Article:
The senses of smell and taste are obviously deeply connected- informing and influencing each other in one of our most primal survival mechanisms- when something smells off, it probably IS off.

When you’re a cook, though, not being able to taste things is not an option. You might know the recipes by heart, you may measure and cook everything perfectly- but if you aren’t tasting (or able to taste) as you go, it’s like driving down the highway with only one eye. Yes, you can do it- but you wouldn’t unless had to, and there are a LOT of things that can mess with your ability to detect flavors.

Here’s some of them:

Illustration of Beethoven composing

Supposedly, when his hearing loss was nearly total, Beethoven would put a pencil in his teeth and press the end to the soundboard of his piano so he could feel the vibration of the notes. Nothing quite like that for taste though.

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“It’s All In The Book”- About Recipes, Storage, and Preservation

Good evening, friends and neighbors!

Back in culinary school, I quickly learned that the single most useful tools a student can have on them at any given time is a pen and a notebook.
Especially in my Soups, Stocks, and Sauces class, a.k.a. Hot Foods 101.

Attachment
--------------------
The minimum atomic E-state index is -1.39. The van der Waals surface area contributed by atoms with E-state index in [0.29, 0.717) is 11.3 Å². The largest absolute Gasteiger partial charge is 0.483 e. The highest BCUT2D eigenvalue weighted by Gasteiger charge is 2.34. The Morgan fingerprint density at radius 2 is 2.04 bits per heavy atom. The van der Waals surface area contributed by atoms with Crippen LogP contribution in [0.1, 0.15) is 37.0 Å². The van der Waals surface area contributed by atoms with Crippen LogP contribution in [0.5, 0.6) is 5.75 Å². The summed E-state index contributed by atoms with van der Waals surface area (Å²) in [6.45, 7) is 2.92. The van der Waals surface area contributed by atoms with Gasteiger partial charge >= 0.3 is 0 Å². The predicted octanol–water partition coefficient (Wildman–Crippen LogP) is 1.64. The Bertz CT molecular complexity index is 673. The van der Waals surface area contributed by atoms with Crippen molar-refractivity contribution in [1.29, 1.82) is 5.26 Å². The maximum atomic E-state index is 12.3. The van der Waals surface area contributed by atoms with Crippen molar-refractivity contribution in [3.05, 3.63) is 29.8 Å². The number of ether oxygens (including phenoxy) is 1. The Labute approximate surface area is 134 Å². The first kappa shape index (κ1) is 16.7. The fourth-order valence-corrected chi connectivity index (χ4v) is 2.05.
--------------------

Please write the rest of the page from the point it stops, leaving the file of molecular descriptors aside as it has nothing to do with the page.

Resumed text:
My chef for that class was a fun and pleasant guy, but tended to have something of a short temper and a dry sense of humor. When we got into the kitchen for the practical half of the day’s class, he would have EVERYONE’S production scrawled up on a chalkboard.

He would then rattle through it, top to bottom, along with recipe specifics that group must know. Then he would erase the board- and he wouldn’t answer ANY questions for the rest of the day that amounted to “What else was I supposed to do again?

I learned VERY quickly how to jot down notes, written in my own flavor of shorthand, and to create mnemonics for myself each day to make sure that- once the board was erased- the only thing I had to say was “Yes, Chef.”

 

The little flip notebooks I filled didn’t just help me that day- I often used them to scrawl down recipes and procedures my chefs described, or later on to sketch quick plating ideas. Those saved ideas and recipes got compiled in a little bound notebook with a magnet closure- and never got too far from my knife roll or chef uniform.

Small beaten-up recipe book